Anthony Cordesman, a highly respected military and security expert at the Center for Strategic and International Studies (CSIS), released his 4th working draft with Alexander Wilner on Iran’s military forces on June 25. The paper is part of a volume on US and Iranian competition in the Gulf (the second part focuses on the nuclear dimensions). The authors begin by stating that the prospects for a military clash between the US and Iran have grown increasingly likely:
In the wake of recent failed negotiations over Iran’s nuclear program, it seems increasingly unlikely that a political solution will be reached regarding Tehran’s increasing uranium enrichment. As a result, some form of military clash between the US and Iran, while by no means certain, is becoming increasingly likely. Such a clash can take many different forms, and each presents different levels of risk.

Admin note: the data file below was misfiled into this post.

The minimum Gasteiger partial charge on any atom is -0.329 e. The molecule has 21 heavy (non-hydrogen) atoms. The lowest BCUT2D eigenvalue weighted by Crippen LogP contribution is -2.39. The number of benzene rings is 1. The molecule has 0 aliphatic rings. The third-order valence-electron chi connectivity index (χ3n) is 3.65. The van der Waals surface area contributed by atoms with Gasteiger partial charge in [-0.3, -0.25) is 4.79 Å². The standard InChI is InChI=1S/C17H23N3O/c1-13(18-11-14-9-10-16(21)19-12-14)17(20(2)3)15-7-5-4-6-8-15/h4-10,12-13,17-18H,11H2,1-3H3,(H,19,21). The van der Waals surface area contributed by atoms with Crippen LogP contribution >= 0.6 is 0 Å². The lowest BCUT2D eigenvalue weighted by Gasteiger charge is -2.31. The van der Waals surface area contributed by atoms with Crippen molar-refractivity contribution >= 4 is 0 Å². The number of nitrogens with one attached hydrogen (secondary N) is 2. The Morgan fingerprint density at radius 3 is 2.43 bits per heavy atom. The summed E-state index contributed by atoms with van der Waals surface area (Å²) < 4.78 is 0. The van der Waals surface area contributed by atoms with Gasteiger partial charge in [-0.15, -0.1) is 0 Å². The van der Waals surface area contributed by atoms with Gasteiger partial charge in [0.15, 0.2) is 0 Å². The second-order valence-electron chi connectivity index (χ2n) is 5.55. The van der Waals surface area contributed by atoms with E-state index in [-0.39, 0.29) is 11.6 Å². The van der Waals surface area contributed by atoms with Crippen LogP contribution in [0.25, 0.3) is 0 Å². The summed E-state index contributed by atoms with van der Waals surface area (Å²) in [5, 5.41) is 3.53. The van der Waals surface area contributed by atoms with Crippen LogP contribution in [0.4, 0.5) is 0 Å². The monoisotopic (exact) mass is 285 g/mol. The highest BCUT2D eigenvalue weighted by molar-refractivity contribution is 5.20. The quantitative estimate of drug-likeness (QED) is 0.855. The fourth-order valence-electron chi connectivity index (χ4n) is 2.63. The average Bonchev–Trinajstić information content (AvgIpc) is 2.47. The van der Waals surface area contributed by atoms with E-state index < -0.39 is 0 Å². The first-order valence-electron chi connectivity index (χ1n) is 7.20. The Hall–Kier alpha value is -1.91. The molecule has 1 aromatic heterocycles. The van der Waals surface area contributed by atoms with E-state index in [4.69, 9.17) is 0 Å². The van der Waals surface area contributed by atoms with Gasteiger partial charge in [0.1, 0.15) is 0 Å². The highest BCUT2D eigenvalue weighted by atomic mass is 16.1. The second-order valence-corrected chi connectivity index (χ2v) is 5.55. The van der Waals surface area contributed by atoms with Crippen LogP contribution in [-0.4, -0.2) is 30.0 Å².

Ret. Col. Pat Lang, a former top Pentagon Middle East and South Asia intelligence analyst, explains why he disagrees with the premise of the paper on his blog, Sic Temper Tyrannis:
The essential competitiion in the Middle East is between Israel and Iran, not Iran and the US. If there is such a rivalry, it is largely created by a willingness on the part of the US to assume Israel’s strategic liabilities as its own.
Iran contributes to that willingness by making threatening noises and playing stupid diplomatc games but it is hard to conceal the fact that absent an Iranian attack on US assets or people or a serious threat to the US homeland the issue of hegemony in the Middle East, is a regional issue.
Unless the US is, in fact, the policeman of the world, why should we concern ourselves with Iranian “assymetric capabilities?”